The Last Stand – Sabaton
In this day and age, a band really has to be something special for me to not only go out and buy a physical copy of their new album, but to pilfer six different stores looking for a copy on release day. Sabaton is such a band, and their latest album, “The Last Stand”, is a rip-roaring reminder why Sabaton is one of the defining sounds of metal in the world.
The album came out Friday, and having listened to “The Last Stand” essentially on loop for the last 48 hours, I am thrilled to confirm that in a year for music that has seen the worst album sales in 25 years, killed Prince and David Bowie, and continues to insist that Meghan Trainor or Iggy Azalea deserve radio play, Sabaton’s latest album comes dropped when it was needed most. Moving on from the tales of WWII heroism from the band’s last album, “Heroes”, Sabaton returns with an album filled with tracks that read off as a list of histories most famous heroic last stands, from the Spartans at Thermopylae to Seige of Vienna. These are events that have inspired sagas, songs, books and movies, quite often multiple times, so you’d hope Sabaton would fire at all cylinders to do the material and the music justice, and thankfully, “The Last Stand” doesn’t disappoint.
As anyone who has listened to Sabaton before might assume, much of this material is well within the band’s wheelhouse, the band is clearly right at home working with the same historical events that have inspired works from Zulu to 300. While the lyrics aren’t quite as sharp as they were on “Heroes”, musically, I’d say “The Last Stand” is a much stronger album, and it certainly has a much more ecclectic range in style and sound. While all bit the harshest critics would never call Sabaton a one trick pony – we’re not talking about Dragonforce here after all – “The Last Stand” still serves as a firm reminder that Sabaton has more than the “gimmick” of war metal behind them.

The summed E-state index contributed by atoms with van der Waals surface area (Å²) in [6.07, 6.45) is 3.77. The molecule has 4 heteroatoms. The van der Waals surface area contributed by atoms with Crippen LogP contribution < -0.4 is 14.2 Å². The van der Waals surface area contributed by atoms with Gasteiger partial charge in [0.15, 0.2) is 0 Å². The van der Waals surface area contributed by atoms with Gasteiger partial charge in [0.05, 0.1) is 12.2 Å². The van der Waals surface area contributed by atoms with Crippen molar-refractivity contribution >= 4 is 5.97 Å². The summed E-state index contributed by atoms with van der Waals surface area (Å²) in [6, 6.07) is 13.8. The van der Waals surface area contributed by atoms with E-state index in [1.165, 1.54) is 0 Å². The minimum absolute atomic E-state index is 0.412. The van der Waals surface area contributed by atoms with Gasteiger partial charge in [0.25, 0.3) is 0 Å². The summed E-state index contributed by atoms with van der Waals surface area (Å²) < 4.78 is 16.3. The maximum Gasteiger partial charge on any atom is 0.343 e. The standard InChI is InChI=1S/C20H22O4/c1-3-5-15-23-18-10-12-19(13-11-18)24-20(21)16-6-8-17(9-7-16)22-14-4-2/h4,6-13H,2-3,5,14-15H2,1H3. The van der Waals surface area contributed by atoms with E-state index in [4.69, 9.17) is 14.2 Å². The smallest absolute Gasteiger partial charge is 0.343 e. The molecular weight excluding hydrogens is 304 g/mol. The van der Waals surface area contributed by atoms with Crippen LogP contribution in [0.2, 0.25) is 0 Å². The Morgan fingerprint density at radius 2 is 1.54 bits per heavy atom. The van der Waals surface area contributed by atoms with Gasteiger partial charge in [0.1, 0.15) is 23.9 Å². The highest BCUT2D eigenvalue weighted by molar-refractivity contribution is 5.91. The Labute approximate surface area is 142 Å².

Kicking off with stadium rock anthem “Sparta”, and ending with “The Last Battle”, the album is strongest around the middle, starting with “The Lost Battalion”, which is the best sounding track on the album, right on through “Shiroyama”, which has its catchiest lyrics. While the album does justice to the material, oddly enough, its the more obscure events that form the crux of the strongest songs on “The Last Stand”, my personal favorite probably being the title track “The Last Stand”, which memorializes a little talked about skirmish in the 1520s where 183 Swiss Guards fought almost to the last man against thousands of German troops in order to buy time for the pope to escape the Sack of Rome. It’s not every day that a metal band can teach a long-time history student like me about an event obscure enough to escape even my notice until now, much less upstage songs about Rourke’s Drift or the last ride of the samurai.
“The Last Stand” also sees Sabaton stretching their musical muscles a bit, and not just because the album has just one song about World War II, a record low for for Sabaton. In terms of sound, they play around a lot more with different sounds and instruments than usual, always to good effect. This ranges from church bells opening “The Last Stand”, bagpipes lending “Blood of Bannockburn” a Celtic-rock sound, and most impressively, replacing the drum section of “The Lost Battalion” with a literal symphony of gunfire, specifically mixing the sound of a .50-caliber machine gun serving as a kick drum is actually, a 9-milimeter handgun serving as a snare drum, or what is perceived as a snare drum, and bayonets replacing the hi-hat.
As usual, “The Last Stand” also includes Sabaton doing a few covers of older rock songs, in this case, one of Stan Ridgway’s “Camouflage”, which is quite good, and one of Judas Priest’s “All Gun’s Blazing”, which provides the weakest song of the album.
While time will tell where “The Last Stand” takes its place among Sabaton’s discography, it offers everything fans of the band want in spades – songs of heroism and battle, whose creative tunes and lively melodies will leave you tapping your feat, pumping your fist in the air and chanting along with every word. Sabaton’s “The Last Stand” is one of the band’s finest albums yet, and a much needed victory in what has been a dark year for music.